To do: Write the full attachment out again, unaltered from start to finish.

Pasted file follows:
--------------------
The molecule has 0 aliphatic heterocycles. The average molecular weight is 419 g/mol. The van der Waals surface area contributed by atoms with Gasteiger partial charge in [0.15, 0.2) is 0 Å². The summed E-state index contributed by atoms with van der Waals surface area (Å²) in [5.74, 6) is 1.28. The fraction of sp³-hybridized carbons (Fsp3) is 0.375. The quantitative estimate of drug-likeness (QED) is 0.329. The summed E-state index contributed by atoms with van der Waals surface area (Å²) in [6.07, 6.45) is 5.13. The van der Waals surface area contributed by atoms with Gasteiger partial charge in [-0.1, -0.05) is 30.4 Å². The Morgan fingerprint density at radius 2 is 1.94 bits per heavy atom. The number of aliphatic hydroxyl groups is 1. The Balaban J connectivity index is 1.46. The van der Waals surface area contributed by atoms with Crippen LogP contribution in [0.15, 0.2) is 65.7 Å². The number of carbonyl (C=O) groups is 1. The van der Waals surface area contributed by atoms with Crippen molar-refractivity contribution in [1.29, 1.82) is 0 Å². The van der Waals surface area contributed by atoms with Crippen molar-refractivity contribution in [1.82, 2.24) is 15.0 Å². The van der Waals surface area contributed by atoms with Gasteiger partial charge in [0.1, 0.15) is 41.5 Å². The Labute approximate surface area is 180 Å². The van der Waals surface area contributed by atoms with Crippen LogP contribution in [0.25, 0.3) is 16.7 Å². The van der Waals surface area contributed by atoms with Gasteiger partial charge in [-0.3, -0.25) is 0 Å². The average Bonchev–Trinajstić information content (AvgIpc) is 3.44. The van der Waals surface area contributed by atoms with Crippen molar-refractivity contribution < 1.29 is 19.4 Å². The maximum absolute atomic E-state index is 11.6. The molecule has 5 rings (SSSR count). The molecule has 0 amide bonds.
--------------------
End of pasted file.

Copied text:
The molecule has 0 aliphatic heterocycles. The average molecular weight is 419 g/mol. The van der Waals surface area contributed by atoms with Gasteiger partial charge in [0.15, 0.2) is 0 Å². The summed E-state index contributed by atoms with van der Waals surface area (Å²) in [5.74, 6) is 1.28. The fraction of sp³-hybridized carbons (Fsp3) is 0.375. The quantitative estimate of drug-likeness (QED) is 0.329. The summed E-state index contributed by atoms with van der Waals surface area (Å²) in [6.07, 6.45) is 5.13. The van der Waals surface area contributed by atoms with Gasteiger partial charge in [-0.1, -0.05) is 30.4 Å². The Morgan fingerprint density at radius 2 is 1.94 bits per heavy atom. The number of aliphatic hydroxyl groups is 1. The Balaban J connectivity index is 1.46. The van der Waals surface area contributed by atoms with Crippen LogP contribution in [0.15, 0.2) is 65.7 Å². The number of carbonyl (C=O) groups is 1. The van der Waals surface area contributed by atoms with Crippen molar-refractivity contribution in [1.29, 1.82) is 0 Å². The van der Waals surface area contributed by atoms with Crippen molar-refractivity contribution in [1.82, 2.24) is 15.0 Å². The van der Waals surface area contributed by atoms with Gasteiger partial charge in [0.1, 0.15) is 41.5 Å². The Labute approximate surface area is 180 Å². The van der Waals surface area contributed by atoms with Crippen LogP contribution in [0.25, 0.3) is 16.7 Å². The van der Waals surface area contributed by atoms with Gasteiger partial charge in [-0.3, -0.25) is 0 Å². The average Bonchev–Trinajstić information content (AvgIpc) is 3.44. The van der Waals surface area contributed by atoms with Crippen molar-refractivity contribution < 1.29 is 19.4 Å². The maximum absolute atomic E-state index is 11.6. The molecule has 5 rings (SSSR count). The molecule has 0 amide bonds.